Overall, with the exception of Thailand and the U.S. itself, the top 44 jurisdictions throughout the world with the highest rate of incarcerating women are individual American states.  Nearly 30% of the world's incarcerated women are in the United States, twice the percentage as in China and four times as much as in Russia.

Putting U.S. states in a global context is sobering; even the U.S. states that have comparatively low rates of incarceration far out-incarcerate the majority of the world. Illinois' incarceration rate for women is on par with El Salvador, where abortion is illegal and women are routinely jailed for having miscarriages.  New Hampshire is on par with Russia, and New York with Rwanda.

Rhode Island, which has the lowest incarceration rate for women in the U.S., would have the 15th highest incarceration rate in the world if it were a country.  In other words, only 14 countries (not including the United States) incarcerate women at a higher rate than Rhode Island, the U.S. state that incarcerates women at the lowest rate of imprisonment.

November 19, 2015 in Data on sentencing, Detailed sentencing data, Prisons and prisoners, Race, Class, and Gender, Scope of Imprisonment, Who Sentences? | Permalink | Comments (0)

Monday, November 16, 2015

"Risk, Race, & Recidivism: Predictive Bias and Disparate Impact"

The title of this post is the title of this notable new and timely empirical paper by Jennifer Skeem and Christopher Lowenkamp now available via SSRN.  Here is the abstract:

One way to unwind mass incarceration without compromising public safety is to use risk assessment instruments in sentencing and corrections.  These instruments figure prominently in current reforms, but controversy has begun to swirl around their use.  The principal concern is that benefits in crime control will be offset by costs in social justice — a disparate and adverse effect on racial minorities and the poor.  Based on a sample of 34,794 federal offenders, we empirically examine the relationships among race (Black vs. White), actuarial risk assessment (the Post Conviction Risk Assessment [PCRA]), and re-arrest (for any/violent crime).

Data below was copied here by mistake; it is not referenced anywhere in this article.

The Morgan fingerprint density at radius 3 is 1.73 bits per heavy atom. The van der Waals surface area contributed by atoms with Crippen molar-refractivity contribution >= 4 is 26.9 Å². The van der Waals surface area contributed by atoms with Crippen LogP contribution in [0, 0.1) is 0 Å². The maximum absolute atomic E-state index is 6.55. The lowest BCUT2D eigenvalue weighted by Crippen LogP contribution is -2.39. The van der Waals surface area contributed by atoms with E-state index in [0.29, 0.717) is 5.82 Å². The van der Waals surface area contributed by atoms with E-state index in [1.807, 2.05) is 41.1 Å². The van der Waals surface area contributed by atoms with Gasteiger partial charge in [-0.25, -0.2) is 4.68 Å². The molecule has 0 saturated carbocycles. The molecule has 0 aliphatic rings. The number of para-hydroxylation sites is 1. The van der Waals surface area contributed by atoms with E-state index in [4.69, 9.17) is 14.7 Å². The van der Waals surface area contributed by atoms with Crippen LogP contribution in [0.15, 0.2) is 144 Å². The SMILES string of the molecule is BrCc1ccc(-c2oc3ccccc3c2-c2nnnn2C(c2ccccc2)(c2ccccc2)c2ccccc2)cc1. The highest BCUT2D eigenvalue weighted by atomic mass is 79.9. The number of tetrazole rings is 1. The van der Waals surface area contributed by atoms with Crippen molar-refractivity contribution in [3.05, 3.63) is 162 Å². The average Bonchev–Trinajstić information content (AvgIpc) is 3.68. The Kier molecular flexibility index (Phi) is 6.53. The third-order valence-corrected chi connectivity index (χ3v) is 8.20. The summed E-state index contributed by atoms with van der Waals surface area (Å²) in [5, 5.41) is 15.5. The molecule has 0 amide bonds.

First, application of well-established principles of psychological science revealed no real evidence of test bias for the PCRA — the instrument strongly predicts re-arrest for both Black and White offenders and a given score has essentially the same meaning — i.e., same probability of recidivism — across groups. Second, Black offenders obtain modestly higher average scores on the PCRA than White offenders (d = .43; appx. 27% non-overlap in groups’ scores).  So some applications of the PCRA could create disparate impact — which is defined by moral rather than empirical criteria.  Third, most (69%) of the racial difference in PCRA scores is attributable to criminal history — which strongly predicts recidivism for both groups and is embedded in sentencing guidelines.  Finally, criminal history is not a proxy for race — instead, it fully mediates the otherwise weak relationship between race and re-arrest.  Data may be more helpful than rhetoric, if the goal is to improve practice at this opportune moment in history.

November 16, 2015 in Data on sentencing, Detailed sentencing data, Offender Characteristics, Offense Characteristics, Prisons and prisoners, Procedure and Proof at Sentencing, Race, Class, and Gender, Reentry and community supervision, Who Sentences? | Permalink | Comments (0)

Sunday, November 15, 2015

Can and will "big data" enable astute (and/or scary) recidivism risk assessment?

Download (3)The question in the title of this post is prompted by this interesting Christian Science Monitor article, headlined "Microsoft says its software can tell if you're going back to prison." Here are excepts:

In a scenario that seems ripped straight from science fiction, Microsoft says its machine learning software can help law enforcement agencies predict whether an inmate is likely to commit another crime by analyzing his or her prison record.

In a series of videos and events at policing conferences, such as one on Oct. 6 at the Massachusetts Institute of Technology, Microsoft has been quietly marketing its software and cloud computing storage to law enforcement agencies.

It says the software could have several uses, such as allowing departments across the country to analyze social media postings and map them in order to develop a profile for a crime suspect. The push also includes partnerships with law enforcement technology companies, including Taser – the stun gun maker – to provide police with cloud storage for body camera footage that is compliant with federal standards for law enforcement data.

But in a more visionary – or possibly dystopian – approach, the company is also expanding into a growing market for what is often called predictive policing, using data to pinpoint people most likely to be at risk of being involved in future crimes.

These techniques aren’t really new. A predictive approach — preventing crime by understanding who is involved and recognizing patterns in how crimes are committed — builds on efforts dating back to the early 1990s, when the New York City police began using maps and statistics to track areas where crimes occurred most frequently.

“Predictive policing, I think, is kind of a catch-all for using data analysis to estimate what will happen in the future with regard to crime and policing,” says Carter Price, a mathematician at the RAND Corporation in Washington who has studied the technology. “There are some people who think it’s like the movie ‘Minority Report’ ” — in which an elite police unit can predict crimes and make arrests before they occur — “but it’s not. No amount of data is able to give us that type of detail.”